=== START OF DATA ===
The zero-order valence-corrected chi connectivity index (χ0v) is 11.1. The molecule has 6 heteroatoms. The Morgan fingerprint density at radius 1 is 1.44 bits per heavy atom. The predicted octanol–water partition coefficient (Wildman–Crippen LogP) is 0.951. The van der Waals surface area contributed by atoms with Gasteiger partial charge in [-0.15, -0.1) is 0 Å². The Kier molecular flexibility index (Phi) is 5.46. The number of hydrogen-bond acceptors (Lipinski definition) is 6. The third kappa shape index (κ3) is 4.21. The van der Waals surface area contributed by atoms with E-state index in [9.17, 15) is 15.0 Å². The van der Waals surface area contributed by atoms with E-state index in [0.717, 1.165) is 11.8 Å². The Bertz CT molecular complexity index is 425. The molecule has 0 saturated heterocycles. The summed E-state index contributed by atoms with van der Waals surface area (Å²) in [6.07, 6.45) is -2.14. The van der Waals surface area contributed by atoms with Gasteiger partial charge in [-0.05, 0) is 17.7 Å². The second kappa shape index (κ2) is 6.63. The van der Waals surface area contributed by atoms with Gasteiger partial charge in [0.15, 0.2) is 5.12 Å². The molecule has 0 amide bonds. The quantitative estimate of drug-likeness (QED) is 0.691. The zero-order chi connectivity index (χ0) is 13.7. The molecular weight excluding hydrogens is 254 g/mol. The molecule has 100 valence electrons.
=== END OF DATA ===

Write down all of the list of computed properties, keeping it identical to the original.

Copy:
The zero-order valence-corrected chi connectivity index (χ0v) is 11.1. The molecule has 6 heteroatoms. The Morgan fingerprint density at radius 1 is 1.44 bits per heavy atom. The predicted octanol–water partition coefficient (Wildman–Crippen LogP) is 0.951. The van der Waals surface area contributed by atoms with Gasteiger partial charge in [-0.15, -0.1) is 0 Å². The Kier molecular flexibility index (Phi) is 5.46. The number of hydrogen-bond acceptors (Lipinski definition) is 6. The third kappa shape index (κ3) is 4.21. The van der Waals surface area contributed by atoms with E-state index in [9.17, 15) is 15.0 Å². The van der Waals surface area contributed by atoms with E-state index in [0.717, 1.165) is 11.8 Å². The Bertz CT molecular complexity index is 425. The molecule has 0 saturated heterocycles. The summed E-state index contributed by atoms with van der Waals surface area (Å²) in [6.07, 6.45) is -2.14. The van der Waals surface area contributed by atoms with Gasteiger partial charge in [-0.05, 0) is 17.7 Å². The second kappa shape index (κ2) is 6.63. The van der Waals surface area contributed by atoms with Gasteiger partial charge in [0.15, 0.2) is 5.12 Å². The molecule has 0 amide bonds. The quantitative estimate of drug-likeness (QED) is 0.691. The zero-order chi connectivity index (χ0) is 13.7. The molecular weight excluding hydrogens is 254 g/mol. The molecule has 100 valence electrons.